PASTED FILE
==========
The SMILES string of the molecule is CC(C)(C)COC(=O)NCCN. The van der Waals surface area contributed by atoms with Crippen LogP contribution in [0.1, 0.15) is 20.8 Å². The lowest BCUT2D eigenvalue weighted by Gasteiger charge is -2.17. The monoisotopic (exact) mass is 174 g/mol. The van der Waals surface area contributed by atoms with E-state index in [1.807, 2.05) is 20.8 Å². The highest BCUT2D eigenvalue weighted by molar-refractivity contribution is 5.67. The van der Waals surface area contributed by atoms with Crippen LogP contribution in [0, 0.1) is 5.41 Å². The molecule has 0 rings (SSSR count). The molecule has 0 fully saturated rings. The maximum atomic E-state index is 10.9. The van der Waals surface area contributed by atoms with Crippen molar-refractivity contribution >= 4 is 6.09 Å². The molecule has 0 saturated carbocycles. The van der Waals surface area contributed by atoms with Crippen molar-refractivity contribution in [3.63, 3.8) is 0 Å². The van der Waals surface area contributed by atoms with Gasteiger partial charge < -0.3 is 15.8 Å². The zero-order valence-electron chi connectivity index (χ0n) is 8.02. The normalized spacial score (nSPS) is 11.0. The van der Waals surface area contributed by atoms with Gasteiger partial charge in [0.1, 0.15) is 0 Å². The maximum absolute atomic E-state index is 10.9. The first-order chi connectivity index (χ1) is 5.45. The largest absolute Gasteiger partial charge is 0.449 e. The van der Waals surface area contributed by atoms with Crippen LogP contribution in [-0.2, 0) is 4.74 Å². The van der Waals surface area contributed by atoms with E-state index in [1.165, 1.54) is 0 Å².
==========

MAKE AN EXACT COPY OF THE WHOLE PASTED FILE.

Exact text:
The SMILES string of the molecule is CC(C)(C)COC(=O)NCCN. The van der Waals surface area contributed by atoms with Crippen LogP contribution in [0.1, 0.15) is 20.8 Å². The lowest BCUT2D eigenvalue weighted by Gasteiger charge is -2.17. The monoisotopic (exact) mass is 174 g/mol. The van der Waals surface area contributed by atoms with E-state index in [1.807, 2.05) is 20.8 Å². The highest BCUT2D eigenvalue weighted by molar-refractivity contribution is 5.67. The van der Waals surface area contributed by atoms with Crippen LogP contribution in [0, 0.1) is 5.41 Å². The molecule has 0 rings (SSSR count). The molecule has 0 fully saturated rings. The maximum atomic E-state index is 10.9. The van der Waals surface area contributed by atoms with Crippen molar-refractivity contribution >= 4 is 6.09 Å². The molecule has 0 saturated carbocycles. The van der Waals surface area contributed by atoms with Crippen molar-refractivity contribution in [3.63, 3.8) is 0 Å². The van der Waals surface area contributed by atoms with Gasteiger partial charge < -0.3 is 15.8 Å². The zero-order valence-electron chi connectivity index (χ0n) is 8.02. The normalized spacial score (nSPS) is 11.0. The van der Waals surface area contributed by atoms with Gasteiger partial charge in [0.1, 0.15) is 0 Å². The maximum absolute atomic E-state index is 10.9. The first-order chi connectivity index (χ1) is 5.45. The largest absolute Gasteiger partial charge is 0.449 e. The van der Waals surface area contributed by atoms with Crippen LogP contribution in [-0.2, 0) is 4.74 Å². The van der Waals surface area contributed by atoms with E-state index in [1.165, 1.54) is 0 Å².